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Smith: What’s the ultimate goal?

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I recently had breakfast with a new professional acquaintance. This gentleman is white and roughly the same age as I am. We discussed a wide range of topics, including our religious faith and the state of what most people refer to as “race relations” in America. He confessed that, as of late, he has come to acknowledge that systemic racism is real. As a result, he has begun to take concrete steps to address it in his industry. (He’s in financial services.) During one part of our exchange, the gentleman expressed concern that he might inadvertently “use the wrong words” or otherwise be unintentionally offensive to Blacks and other people of color.

In short, this man is concerned that his lack of cultural knowledge could hinder not only his being an ally in the fight against racism, but could also hinder deeper friendships with people of color. I shared that I understood where he was coming from and appreciated his candor. We then began to talk about the importance of extending “grace” to white people who genuinely seek racial reconciliation.

Over the years, I have engaged in scores of conversations of this nature. It is clear to me that there are a lot of well-meaning white people who — for whatever reason — have only recently come to terms with the insidious and widespread problem of racism in America. For some, the catalyst was the election of Barack Obama. For others, it was the election of Donald Trump. Generally speaking, these individuals acknowledge that their attitudes, and often their actions, have contributed to America’s racial problem. Subsequently, they have made a conscious decision to be part of the solution.

To be clear, I’m not referring to those who want to expiate “white guilt” by merely offering meaningless platitudes, such as blithely quoting from one sentence in one paragraph in one speech that Dr. Martin Luther King Jr. delivered. Neither am I referring to those who engage in symbolic gestures. (The infamous photos of white people “apologizing” for slavery by literally putting on shackles comes immediately to mind.) Rather, I’m referring to those who recognize that race-based power imbalances exist in our society and who are willing to use their positions of privilege to foster genuine equity. If someone is honest about his or her past, and is willing to be vulnerable and coachable, why would I not co-labor with them in pushing America to live up to its highest ideals?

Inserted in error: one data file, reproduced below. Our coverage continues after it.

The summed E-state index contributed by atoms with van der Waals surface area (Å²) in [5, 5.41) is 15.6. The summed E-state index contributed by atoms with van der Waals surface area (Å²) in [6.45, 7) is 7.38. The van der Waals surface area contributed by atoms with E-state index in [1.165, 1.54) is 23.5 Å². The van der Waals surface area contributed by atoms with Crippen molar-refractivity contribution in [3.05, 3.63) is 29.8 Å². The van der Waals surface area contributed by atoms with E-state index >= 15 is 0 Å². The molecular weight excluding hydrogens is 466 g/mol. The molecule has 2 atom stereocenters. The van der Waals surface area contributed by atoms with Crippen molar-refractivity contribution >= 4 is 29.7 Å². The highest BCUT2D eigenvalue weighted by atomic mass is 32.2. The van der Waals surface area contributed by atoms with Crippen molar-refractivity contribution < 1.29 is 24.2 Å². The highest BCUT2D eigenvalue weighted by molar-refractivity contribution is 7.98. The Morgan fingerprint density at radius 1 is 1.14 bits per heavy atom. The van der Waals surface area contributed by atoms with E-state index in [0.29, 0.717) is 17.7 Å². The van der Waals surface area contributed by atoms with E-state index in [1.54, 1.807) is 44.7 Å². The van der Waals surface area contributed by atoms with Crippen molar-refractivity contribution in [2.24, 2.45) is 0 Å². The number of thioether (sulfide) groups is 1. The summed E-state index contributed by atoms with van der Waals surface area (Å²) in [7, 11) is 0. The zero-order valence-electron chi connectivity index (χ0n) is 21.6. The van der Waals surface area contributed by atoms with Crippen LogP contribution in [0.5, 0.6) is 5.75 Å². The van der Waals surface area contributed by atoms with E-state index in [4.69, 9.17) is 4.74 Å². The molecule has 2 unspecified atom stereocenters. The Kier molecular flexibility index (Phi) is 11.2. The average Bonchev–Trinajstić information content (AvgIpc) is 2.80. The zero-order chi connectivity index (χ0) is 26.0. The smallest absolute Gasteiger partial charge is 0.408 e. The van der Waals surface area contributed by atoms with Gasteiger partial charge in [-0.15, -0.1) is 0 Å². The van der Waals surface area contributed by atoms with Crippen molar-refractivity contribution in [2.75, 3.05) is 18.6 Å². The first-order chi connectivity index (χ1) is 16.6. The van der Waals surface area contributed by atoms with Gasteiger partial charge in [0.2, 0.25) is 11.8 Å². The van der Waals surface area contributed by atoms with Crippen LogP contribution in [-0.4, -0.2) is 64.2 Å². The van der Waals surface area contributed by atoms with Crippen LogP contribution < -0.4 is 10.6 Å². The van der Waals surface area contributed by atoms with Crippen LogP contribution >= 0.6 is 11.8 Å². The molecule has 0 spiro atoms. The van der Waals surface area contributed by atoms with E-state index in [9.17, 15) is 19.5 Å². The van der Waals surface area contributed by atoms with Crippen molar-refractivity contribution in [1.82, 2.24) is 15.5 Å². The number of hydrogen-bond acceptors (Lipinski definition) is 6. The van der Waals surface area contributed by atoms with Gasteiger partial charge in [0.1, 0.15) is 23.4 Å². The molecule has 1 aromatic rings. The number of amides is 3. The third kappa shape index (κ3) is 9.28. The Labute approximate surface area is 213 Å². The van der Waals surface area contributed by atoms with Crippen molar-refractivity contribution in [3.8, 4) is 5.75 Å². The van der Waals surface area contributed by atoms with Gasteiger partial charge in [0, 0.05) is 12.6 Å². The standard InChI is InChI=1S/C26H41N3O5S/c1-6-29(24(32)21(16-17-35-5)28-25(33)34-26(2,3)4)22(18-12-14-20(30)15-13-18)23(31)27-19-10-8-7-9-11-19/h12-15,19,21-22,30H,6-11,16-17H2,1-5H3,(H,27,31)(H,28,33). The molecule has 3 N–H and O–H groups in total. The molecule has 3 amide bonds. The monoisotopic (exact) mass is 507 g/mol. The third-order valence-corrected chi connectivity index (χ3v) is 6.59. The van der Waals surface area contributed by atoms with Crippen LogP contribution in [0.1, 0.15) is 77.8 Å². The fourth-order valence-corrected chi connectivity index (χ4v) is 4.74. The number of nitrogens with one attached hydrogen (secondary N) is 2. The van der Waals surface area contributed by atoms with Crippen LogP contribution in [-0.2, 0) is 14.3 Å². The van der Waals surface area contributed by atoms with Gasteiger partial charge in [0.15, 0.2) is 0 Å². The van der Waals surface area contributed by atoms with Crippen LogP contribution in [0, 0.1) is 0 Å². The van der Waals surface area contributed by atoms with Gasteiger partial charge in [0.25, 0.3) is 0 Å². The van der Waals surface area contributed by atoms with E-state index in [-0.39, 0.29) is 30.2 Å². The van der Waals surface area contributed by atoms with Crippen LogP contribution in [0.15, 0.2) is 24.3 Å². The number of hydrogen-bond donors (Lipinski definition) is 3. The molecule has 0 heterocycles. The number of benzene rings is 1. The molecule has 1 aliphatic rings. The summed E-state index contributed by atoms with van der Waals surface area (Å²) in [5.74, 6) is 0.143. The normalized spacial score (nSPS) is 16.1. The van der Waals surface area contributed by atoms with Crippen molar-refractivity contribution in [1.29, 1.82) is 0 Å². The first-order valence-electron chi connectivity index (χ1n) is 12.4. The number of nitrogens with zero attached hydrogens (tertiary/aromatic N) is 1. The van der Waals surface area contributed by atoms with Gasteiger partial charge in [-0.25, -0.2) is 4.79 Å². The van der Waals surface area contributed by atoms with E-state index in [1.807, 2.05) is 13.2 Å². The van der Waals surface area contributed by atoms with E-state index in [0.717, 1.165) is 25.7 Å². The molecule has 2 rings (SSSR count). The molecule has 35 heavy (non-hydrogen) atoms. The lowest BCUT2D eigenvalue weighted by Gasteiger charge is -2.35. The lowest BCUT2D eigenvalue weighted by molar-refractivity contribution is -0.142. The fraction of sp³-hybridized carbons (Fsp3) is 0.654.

Because I have supernatural powers, I can hear the groans of some of my fellow Black freedom fighters who will accuse me of “giving cover” to white people. They will accuse me of “going along to get along” or trying to curry favor for selfish purposes. I get that. There has never been a shortage of African Americans who are too quick to overlook or to forgive even the most egregious instances of racism, including the history of domestic terrorism that whites have directed against Blacks during the past 400 years.

However, at some point we should ask ourselves whether there is a chance — no matter how remote — that our nation can experience a genuine cross-racial drive toward justice. We have done so in fits and starts over the centuries, with decidedly mixed results. Perhaps this historical moment, which is fraught with threats from increasingly violent white nationalists, can also be a time that future generations will look back on and view as a tipping point for the cause of equity.

As the saying goes, it is incumbent upon us to meet people where they are and accompany them on their journey to where they should be. That includes working with white people who are committed to moving beyond sympathetic words. There have always been, and there always will be, plenty of white people who will stand in the way of racial progress. But failing to make room for whites who are willing to help dismantle systemic racism is like entering a boxing ring with one arm tied behind our back. We might ultimately win the fight, but it would have been much better to have done so without handicapping ourselves.

Larry Smith is a community leader. Contact him at larry@leaf-llc.com.

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